Once upon a time, there was a young girl (5 years old) named Sophia.
Sophia and her mom were watching the movie The Princess Bride.
In this one scene: Our hero Westley – and his beloved Princess Buttercup – flee through an icky landscape with many icky things chasing and snatching and and … Buttercup is mostly kinda shrieking and fluttering and doing all those icky things attributed to “girls” – that real girls (#LikeAGirl) actually don’t do so much.
Over and over, Westley rescues Buttercup from dasdardly evildoers and gruesome monsters.
Sophia is squealing and cheering as the story progresses. But…
Sophia finally jumps up and actually yells at Princess Buttercup. “Stop waiting for Westley to help you. Quit screaming and fight!”
After the story ends – of course, happily – Sophia invents a new game to play with her mom. But Sophia makes a slight variation.
“Mommy, you play Westley and I’m Buttercup. And don’t rescue me. I can rescue myself!”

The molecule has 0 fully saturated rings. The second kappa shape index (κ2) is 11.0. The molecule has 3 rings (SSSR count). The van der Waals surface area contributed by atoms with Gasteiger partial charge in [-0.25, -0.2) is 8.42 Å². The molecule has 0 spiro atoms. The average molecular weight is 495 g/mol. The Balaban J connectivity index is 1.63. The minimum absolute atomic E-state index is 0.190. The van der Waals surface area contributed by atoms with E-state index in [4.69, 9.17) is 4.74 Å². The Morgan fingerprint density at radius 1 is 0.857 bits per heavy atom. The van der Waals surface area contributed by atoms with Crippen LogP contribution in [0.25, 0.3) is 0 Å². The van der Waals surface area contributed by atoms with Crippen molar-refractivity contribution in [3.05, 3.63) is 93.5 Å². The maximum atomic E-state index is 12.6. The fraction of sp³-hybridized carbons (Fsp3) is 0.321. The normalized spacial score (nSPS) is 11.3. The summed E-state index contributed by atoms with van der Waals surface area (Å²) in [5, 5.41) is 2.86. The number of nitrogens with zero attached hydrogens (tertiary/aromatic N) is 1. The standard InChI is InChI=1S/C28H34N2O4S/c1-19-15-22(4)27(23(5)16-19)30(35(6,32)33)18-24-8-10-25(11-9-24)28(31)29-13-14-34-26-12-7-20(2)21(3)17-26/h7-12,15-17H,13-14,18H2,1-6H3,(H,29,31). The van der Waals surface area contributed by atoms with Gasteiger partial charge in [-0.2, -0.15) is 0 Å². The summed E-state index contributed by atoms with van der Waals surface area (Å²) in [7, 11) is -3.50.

That’s my kind of girl, woman, female…person.
Read this delightful book. Watch this cool movie. Cult status.
Check out William Goldman: American novelist, playwright, screenwriter. (Died 11-16-18.) Some of his other work: Butch Cassidy and the Sundance Kid. Marathon Man. A Bridge Too Far. All the President’s Men (Adaptation of the Bernstein/Woodward book). And so much more.
And for the writers out there, here’s what Goldman said…. “Writing is finally about one thing: going into a room alone and doing it. Putting words on paper that have never been there in quite that way before. And although you are physically by yourself, the haunting Demon never leaves you, that Demon being the knowledge of your own terrible limitations, your hopeless inadequacy, the impossibility of ever getting it right. No matter how diamond-bright your ideas are dancing in your brain, on paper they are earthbound.” [William Goldman, Adventures in the Screen Trade.]